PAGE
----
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Indian Sites, Indifferent Insights

Nivedita Sen

By Patricia Scot Bernard
Bluejay Books, Shrishti, New Delhi, 2005, pp. 344, Rs. 350.00

By Kunal Sinha
Bluejay Books, Shrishti, New Delhi, 2004, pp. 276, Rs. 495.00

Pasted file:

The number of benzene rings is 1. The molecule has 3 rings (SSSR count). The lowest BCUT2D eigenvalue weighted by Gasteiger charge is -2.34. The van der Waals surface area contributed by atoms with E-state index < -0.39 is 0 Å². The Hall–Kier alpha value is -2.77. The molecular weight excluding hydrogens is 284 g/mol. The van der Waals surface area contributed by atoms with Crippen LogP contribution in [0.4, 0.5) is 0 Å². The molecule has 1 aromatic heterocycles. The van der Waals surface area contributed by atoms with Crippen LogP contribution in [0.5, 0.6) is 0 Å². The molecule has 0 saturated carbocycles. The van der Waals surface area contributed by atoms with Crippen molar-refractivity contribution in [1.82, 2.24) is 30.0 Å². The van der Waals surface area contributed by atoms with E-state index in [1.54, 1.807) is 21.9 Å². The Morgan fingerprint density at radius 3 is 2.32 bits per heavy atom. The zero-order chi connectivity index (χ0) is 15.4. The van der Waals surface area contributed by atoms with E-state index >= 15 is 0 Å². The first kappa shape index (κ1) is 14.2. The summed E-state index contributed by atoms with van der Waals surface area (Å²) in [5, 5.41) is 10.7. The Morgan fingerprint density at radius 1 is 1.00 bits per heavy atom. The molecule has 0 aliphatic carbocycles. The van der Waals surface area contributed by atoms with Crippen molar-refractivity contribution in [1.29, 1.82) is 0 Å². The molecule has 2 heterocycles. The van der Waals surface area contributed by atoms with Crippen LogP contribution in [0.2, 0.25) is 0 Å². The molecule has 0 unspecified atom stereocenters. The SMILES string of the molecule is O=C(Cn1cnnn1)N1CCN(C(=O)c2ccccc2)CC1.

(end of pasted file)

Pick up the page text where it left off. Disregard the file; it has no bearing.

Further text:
Writing about late twentieth century travel writing, Susan Bassnett says: Though the I-narrator still occupies a dominant position, the increasing use of dialogue in travel writing has …[made] the travel text resemble the novel much more closely. The protagonist engages in conversations that introduce a range of other characters into the narrative, and the reader is expected to believe that such conversations which apparently transcend any language barrier are recorded rather than invented.   Such dialogues are the mainstay of Patricia Scot Bernard’s book, in which two middle-aged women from England and Australia respectively decide to rough it out all over Rajasthan, Delhi and Uttar Pradesh. In the process, they not only get rid of some of their prejudices about cleanliness, hygiene and order, but also desensitize themselves vis-à-vis their concern for street dogs and other such creatures. The two had been travelling companions in their twenties and had globe-trotted with gay abandon until they had “lost their virginity in the same week”. Thereafter, Patricia had sailed for New York to become a writer, and Sally had flown to Jerusalem to plant trees. After marrying, giving birth and then getting divorced, Patricia lives in Sidney and writes books, while Sally lives in Scotland and promotes plants. Unlike Patricia, Sally has not learned to travel light, but is accompanied by a monster case, which seems to wag its handle as she enters the room, and whimper when it is left behind.   But if Sally has a monster case, Patricia is accompanied by the Kama Sutra, which she believes to be her gateway to India. Reading excerpts from it eases their exhaustion after strenuous walking and climbing, and provides some entertainment at the end of each day. Their outrage at the fact that Kama is the first ‘married’ god of love that they have known wedded to Rati, the goddess of sensual desire, arouses side-splitting laughter. Almost each chapter has a refrain in which Patricia inspires her friend to relax her limbs by practising some of the positions of love-play described in the book, but despite supplying an exotic brand of comic relief, the connecting thread is rather tenuous.   Gossip and banter apart, women’s travel writing in the late twentieth century, according to Bassnett, tends to focus more on the relationship between the individual and the societies through which she travels. Bernard, for instance, is highly sceptical of a country ...

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